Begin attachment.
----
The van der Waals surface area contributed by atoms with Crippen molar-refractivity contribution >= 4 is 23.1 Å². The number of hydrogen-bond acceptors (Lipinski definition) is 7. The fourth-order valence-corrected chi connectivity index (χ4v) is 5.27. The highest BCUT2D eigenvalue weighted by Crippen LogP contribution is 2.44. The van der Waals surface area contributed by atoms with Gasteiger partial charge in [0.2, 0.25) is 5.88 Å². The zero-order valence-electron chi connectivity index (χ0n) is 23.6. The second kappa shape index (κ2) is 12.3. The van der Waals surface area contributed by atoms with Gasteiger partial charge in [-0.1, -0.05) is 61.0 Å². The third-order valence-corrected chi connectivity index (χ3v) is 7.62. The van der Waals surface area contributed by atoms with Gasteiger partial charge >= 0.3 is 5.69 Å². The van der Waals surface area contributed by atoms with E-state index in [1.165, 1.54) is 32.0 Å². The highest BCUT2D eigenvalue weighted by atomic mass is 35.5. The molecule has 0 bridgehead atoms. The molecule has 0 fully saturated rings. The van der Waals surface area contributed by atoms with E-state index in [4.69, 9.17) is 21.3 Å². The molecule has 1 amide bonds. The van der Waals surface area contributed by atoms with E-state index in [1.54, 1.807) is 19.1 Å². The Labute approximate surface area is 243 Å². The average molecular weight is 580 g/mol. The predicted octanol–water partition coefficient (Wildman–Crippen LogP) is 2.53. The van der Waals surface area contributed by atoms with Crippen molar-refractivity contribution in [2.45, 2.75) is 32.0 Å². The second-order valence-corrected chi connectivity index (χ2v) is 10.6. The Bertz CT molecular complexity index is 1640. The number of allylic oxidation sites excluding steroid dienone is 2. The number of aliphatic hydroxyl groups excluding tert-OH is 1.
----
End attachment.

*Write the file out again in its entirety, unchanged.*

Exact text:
The van der Waals surface area contributed by atoms with Crippen molar-refractivity contribution >= 4 is 23.1 Å². The number of hydrogen-bond acceptors (Lipinski definition) is 7. The fourth-order valence-corrected chi connectivity index (χ4v) is 5.27. The highest BCUT2D eigenvalue weighted by Crippen LogP contribution is 2.44. The van der Waals surface area contributed by atoms with Gasteiger partial charge in [0.2, 0.25) is 5.88 Å². The zero-order valence-electron chi connectivity index (χ0n) is 23.6. The second kappa shape index (κ2) is 12.3. The van der Waals surface area contributed by atoms with Gasteiger partial charge in [-0.1, -0.05) is 61.0 Å². The third-order valence-corrected chi connectivity index (χ3v) is 7.62. The van der Waals surface area contributed by atoms with Gasteiger partial charge >= 0.3 is 5.69 Å². The van der Waals surface area contributed by atoms with E-state index in [1.165, 1.54) is 32.0 Å². The highest BCUT2D eigenvalue weighted by atomic mass is 35.5. The molecule has 0 bridgehead atoms. The molecule has 0 fully saturated rings. The van der Waals surface area contributed by atoms with E-state index in [4.69, 9.17) is 21.3 Å². The molecule has 1 amide bonds. The van der Waals surface area contributed by atoms with E-state index in [1.54, 1.807) is 19.1 Å². The Labute approximate surface area is 243 Å². The average molecular weight is 580 g/mol. The predicted octanol–water partition coefficient (Wildman–Crippen LogP) is 2.53. The van der Waals surface area contributed by atoms with Crippen molar-refractivity contribution in [2.45, 2.75) is 32.0 Å². The second-order valence-corrected chi connectivity index (χ2v) is 10.6. The Bertz CT molecular complexity index is 1640. The number of allylic oxidation sites excluding steroid dienone is 2. The number of aliphatic hydroxyl groups excluding tert-OH is 1.